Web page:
Upon acceptance, attendees agree to read in advance the papers of fellow participants and to be prepared to offer questions and feedback.
Attendees will have access to the Franciscan University library, which boast a substantial phenomenology collection, gym, grounds, and nearby restaurants.
Hildebrand Project events are intellectual and convivial. The days are devoted to formal sessions, while the evenings are free—and often devoted to wine, music, and conversation.
Meals will be held in common, with an opening dinner on Sunday, June 27.
10:00-10:55 AM EDT (Student Presentations)
11:00-11:55 AM EDT (Student Presentations)
12:00-12:55 PM EDT (Student Presentations)
Afternoon/Evening Various Times (time for reading, use of the Franciscan library, one-on-one meetings with faculty, social gatherings)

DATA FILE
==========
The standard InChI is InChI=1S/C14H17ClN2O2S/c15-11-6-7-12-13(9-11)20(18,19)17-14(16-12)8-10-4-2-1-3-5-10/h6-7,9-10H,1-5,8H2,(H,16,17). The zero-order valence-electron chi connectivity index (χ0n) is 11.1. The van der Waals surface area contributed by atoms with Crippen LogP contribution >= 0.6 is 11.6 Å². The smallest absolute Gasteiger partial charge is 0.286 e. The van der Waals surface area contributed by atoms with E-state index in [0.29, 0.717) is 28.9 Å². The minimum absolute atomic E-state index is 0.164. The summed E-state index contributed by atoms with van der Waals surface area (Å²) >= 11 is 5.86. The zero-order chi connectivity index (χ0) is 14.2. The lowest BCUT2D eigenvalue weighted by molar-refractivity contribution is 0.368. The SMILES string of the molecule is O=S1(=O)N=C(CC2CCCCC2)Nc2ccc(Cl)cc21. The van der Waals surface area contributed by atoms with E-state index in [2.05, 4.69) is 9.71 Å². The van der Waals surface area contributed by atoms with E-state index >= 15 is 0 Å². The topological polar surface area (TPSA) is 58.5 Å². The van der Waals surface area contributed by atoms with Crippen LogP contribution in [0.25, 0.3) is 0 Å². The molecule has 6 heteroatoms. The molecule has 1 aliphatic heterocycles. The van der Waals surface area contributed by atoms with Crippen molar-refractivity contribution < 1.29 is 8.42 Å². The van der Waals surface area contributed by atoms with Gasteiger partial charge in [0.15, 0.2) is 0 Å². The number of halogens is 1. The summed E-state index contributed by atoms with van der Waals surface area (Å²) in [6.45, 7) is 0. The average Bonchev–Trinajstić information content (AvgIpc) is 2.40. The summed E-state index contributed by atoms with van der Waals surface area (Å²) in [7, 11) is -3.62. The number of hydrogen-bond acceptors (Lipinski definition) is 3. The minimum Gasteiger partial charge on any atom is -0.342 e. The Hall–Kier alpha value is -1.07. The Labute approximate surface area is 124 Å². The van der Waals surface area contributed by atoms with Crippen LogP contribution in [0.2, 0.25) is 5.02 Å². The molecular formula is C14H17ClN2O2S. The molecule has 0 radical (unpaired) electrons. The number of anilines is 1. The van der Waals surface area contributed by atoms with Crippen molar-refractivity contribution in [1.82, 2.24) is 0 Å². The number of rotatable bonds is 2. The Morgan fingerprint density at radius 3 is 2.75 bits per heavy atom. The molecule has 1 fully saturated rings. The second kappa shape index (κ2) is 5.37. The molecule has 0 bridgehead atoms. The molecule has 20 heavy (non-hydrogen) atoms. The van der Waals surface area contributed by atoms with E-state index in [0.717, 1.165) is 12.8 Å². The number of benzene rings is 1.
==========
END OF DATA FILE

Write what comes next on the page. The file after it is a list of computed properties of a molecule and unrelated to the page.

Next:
Detailed schedule to come. Check back soon.
The seminar will be held on the campus of Franciscan University of Steubenville, where participants will be lodged in university housing with private bathrooms.
Participants will have access to the university library, internet, and other basic amenities.
Attendees will receive full room and board. Travel to and from Pittsburgh International Airport will be provided. Parking will be available on campus for those who drive. Attendees are responsible for their own travel costs.
The seminar is open to MA and PhD students, postdocs, philosophers, and individuals otherwise engaged in advanced intellectual writing. The application process is based on interest but subject to space limitations. The application window ends May 20, 2021. The application is available online here.
Applicants who are accepted to the residency will receive a full scholarship covering all fees, room and board. Participants are invited to make a tax-deductible donation, if they are able, to help defray our costs (e.g., honoraria of faculty presenters) and continue our programming.